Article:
Gutsy Gibbon Upgrades

I've upgraded all four of my machines (two home machines and two work machines) from Feisty Fawn to Gutsy Gibbon. Two were pretty simple, the other two were tricky. One still doesn't have sound, which is really frustrating. I'm going to write up the gory details for my own benefit. It'll probably be boring for you. Sorry, blogs are like that ;-)

My laptop was the easiest. I don't keep anything on its hard drive. It's pretty much used as a thin client, so I could just about do a fresh install every time. I don't like to have to reconfigure stuff from scratch though, so I did the update-manager upgrade. It was quick, under two hours, and everything seems to be working fine. Oh, except my anti-aliased fonts on emacs. Those went away for some reason. That happened on all the machines. I probably just need to add back in the right repository for that.

The kids' machine at home had a small hiccup. It's an older celery-on machine and I'm running the Xubuntu desktop. It also has two 80 GB hard drives that I have in a RAID 0 configuration, for speed (oh yeah!). The upgrade had no problems with the RAID setup, but partway through update-manager configuring all the new packages, the screensaver came on and locked the screen, and for some reason it would not take my password. I had to ctrl-alt-1, log in, and kill xscreensaver. That killed X too though, and I had to manually use dpkg --configure -a to finish the upgrade. Everything seems fine now though.

My desktop at work was a chore. It probably has a fairly non-standard setup for Ubuntu: nfs mounted home directory, nis authentication, and a whole bunch of automounted nfs directories, and dual displays. I kept getting an error about packages not being authenticated for some reason. I thought it had something to do with our proxy, or maybe the repositories were overloaded whenever I tried and I just couldn't get things downloaded properly. I tried using the alternative install CD to do the upgrade instead of the regular update-manager process, but I either had the same authentication errors, or a strange message about not being able to calculate the upgrade. I tried putting our web proxy in /etc/apt/apt/conf.d, I tried setting the proxy under System-> Preferences-> NetworkProxy, but what finally worked was setting the http_proxy environment variable in a terminal and then running update-manager from that terminal. It was weird.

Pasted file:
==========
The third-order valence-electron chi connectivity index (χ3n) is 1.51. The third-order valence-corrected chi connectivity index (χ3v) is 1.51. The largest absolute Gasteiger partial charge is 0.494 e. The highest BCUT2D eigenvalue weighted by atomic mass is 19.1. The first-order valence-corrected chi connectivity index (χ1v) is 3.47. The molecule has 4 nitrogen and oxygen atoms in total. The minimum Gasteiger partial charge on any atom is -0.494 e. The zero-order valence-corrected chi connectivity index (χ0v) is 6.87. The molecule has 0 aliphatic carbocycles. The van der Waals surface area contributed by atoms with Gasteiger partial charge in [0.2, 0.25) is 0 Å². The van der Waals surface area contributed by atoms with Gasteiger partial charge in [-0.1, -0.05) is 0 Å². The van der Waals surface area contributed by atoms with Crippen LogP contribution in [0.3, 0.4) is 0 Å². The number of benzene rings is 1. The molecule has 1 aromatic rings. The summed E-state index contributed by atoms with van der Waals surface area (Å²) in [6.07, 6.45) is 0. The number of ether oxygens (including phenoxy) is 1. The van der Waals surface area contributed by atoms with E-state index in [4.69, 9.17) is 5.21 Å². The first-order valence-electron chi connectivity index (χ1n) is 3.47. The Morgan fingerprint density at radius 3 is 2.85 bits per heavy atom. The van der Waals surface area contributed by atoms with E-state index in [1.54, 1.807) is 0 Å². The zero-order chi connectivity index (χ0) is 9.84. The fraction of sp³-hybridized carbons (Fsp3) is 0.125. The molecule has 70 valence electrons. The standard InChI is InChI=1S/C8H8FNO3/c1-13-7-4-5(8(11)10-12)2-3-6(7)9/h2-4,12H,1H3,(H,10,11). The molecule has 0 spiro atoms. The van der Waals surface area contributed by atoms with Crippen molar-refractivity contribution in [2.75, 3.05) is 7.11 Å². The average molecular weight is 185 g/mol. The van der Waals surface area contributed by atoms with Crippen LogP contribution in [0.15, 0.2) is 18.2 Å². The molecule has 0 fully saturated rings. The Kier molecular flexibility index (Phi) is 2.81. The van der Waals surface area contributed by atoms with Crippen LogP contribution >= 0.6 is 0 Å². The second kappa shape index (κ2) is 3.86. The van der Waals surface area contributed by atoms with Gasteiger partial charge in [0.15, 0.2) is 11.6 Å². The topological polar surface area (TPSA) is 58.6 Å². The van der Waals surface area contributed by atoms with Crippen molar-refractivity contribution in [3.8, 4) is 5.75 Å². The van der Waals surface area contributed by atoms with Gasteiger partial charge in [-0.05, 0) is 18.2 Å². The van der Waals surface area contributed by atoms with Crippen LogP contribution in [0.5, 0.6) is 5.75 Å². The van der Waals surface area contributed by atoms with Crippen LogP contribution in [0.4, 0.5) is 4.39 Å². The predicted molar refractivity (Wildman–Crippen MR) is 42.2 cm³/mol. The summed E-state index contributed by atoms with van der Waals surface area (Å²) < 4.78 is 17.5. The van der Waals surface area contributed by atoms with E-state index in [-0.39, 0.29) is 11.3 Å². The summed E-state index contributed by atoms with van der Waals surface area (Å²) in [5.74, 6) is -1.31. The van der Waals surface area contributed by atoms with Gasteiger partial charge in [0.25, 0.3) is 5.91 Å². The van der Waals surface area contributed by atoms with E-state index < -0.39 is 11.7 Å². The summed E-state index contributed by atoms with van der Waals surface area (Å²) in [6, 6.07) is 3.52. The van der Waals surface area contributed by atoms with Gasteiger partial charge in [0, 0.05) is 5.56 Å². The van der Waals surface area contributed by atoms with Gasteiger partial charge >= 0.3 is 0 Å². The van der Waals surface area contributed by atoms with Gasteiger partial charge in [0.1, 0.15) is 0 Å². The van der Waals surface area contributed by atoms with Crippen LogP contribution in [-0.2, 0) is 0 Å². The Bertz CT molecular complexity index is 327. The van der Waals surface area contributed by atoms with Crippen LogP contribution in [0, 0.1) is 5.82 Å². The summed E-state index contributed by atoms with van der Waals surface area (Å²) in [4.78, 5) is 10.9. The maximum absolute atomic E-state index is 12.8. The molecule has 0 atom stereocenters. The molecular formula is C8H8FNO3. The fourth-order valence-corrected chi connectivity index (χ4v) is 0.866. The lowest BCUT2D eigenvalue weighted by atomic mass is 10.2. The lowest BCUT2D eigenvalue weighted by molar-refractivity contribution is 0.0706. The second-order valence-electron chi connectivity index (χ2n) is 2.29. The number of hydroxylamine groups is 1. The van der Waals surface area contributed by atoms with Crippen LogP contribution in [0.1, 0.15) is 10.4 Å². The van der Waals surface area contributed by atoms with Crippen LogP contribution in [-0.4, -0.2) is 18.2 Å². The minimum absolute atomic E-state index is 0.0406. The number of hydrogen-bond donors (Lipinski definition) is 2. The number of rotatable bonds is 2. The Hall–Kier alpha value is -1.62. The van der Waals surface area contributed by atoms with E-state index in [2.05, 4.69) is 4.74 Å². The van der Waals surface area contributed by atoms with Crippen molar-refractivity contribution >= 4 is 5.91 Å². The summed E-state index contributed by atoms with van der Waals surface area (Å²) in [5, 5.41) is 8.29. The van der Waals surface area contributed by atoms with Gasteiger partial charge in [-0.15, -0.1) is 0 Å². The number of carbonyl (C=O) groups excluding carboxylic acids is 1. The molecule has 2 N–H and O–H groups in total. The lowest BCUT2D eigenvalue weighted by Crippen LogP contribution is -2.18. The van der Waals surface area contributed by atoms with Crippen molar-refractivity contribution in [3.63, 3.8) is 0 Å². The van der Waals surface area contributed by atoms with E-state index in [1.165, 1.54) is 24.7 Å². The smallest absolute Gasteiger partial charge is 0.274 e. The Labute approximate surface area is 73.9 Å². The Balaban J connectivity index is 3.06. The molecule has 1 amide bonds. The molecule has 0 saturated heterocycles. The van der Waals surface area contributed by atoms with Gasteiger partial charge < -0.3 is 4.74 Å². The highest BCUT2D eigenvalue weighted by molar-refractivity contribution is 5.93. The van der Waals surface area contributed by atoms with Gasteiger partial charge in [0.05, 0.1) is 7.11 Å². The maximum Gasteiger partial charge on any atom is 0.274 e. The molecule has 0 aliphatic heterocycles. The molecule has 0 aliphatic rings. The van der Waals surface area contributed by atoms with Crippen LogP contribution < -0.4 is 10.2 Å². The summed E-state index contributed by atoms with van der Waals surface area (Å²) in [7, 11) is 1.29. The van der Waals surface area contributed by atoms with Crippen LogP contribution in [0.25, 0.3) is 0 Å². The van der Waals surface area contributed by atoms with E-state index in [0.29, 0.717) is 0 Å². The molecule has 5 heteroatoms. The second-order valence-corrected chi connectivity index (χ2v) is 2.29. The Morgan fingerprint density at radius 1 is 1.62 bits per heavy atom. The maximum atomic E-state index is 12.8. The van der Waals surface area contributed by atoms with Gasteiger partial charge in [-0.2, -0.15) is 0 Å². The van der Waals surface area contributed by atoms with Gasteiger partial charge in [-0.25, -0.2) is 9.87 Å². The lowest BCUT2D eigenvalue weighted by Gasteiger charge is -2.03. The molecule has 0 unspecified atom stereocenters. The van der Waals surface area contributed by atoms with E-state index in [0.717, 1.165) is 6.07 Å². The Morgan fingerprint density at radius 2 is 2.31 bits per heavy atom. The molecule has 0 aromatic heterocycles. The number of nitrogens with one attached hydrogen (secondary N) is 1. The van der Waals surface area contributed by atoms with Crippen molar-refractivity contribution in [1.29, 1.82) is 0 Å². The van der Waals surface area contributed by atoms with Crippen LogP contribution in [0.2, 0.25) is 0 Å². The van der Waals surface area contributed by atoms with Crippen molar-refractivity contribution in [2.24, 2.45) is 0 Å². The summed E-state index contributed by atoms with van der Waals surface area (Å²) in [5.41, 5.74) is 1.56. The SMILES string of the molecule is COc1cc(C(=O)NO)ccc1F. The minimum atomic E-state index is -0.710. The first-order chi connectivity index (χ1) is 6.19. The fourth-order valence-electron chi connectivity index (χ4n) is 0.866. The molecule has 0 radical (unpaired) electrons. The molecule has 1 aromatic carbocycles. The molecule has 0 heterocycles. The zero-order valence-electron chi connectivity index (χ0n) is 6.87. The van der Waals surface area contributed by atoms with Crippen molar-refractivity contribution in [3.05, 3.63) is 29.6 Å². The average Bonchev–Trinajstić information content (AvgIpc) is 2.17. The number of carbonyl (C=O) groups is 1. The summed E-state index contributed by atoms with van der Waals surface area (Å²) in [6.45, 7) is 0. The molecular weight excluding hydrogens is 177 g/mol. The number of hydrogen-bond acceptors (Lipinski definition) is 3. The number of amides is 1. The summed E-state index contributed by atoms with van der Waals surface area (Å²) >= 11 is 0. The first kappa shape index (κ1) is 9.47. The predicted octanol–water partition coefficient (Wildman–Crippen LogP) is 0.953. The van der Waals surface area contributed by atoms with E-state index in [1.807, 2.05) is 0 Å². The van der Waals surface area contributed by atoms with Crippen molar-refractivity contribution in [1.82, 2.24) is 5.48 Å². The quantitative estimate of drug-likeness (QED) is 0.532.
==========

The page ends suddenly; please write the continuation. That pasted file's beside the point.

I left it downloading packages and went home for the night. When I came back the next morning the screens were black and the keyboard lights were flashing. I finally use magic keys to reboot it. X wouldn't come up, so I ctrl-alt-1ed and logged in (as a local user, nis wasn't working either). I did the same dpkg --configure -a that I had to do in the kiddos laptop and that ran for a while. At some point X started and the keyboard lights flashed again. Another reboot, more dpkg, and I got to a point where I encountered the device-mapper bug. I rebooted with magic keys again, but I booted an older kernel, removed evms as prescribed, and rebooted (nicely this time) again. I was finally able to get all the way through configuring all the packages, but it said it couldn't configure partially installed packages: acpid, ubuntu-desktop, powermanagement-interface, and acpi-support. I did an aptitude remove of all of those, and then an aptitude install to get them back, and finally everything seemed to be working. I did another aptitude update and aptitude full-upgrade just to make sure, rebooted, and now everything seems to be working (except my emacs fonts, dang it!). Phew!

Home desktop system. Everything seemed to go smoothly during the upgrade, however my sound didn't work when it was all said and done. There was some other weirdness due to an odd repository that I had added, but that was easy to fix. The sound problem however has not been easy. It appears to be a known problem. See this and this and this. Yes, lspci shows that I have this audio hardware:

00:1b.0 Audio device: Intel Corporation 82801H (ICH8 Family) HD Audio Controller (rev 02)

I tried the module-assistant steps and my audio still doesn't work. Grrr. Ubuntu, you've been so good to me for so long. Why now? Why something so basic as sound?


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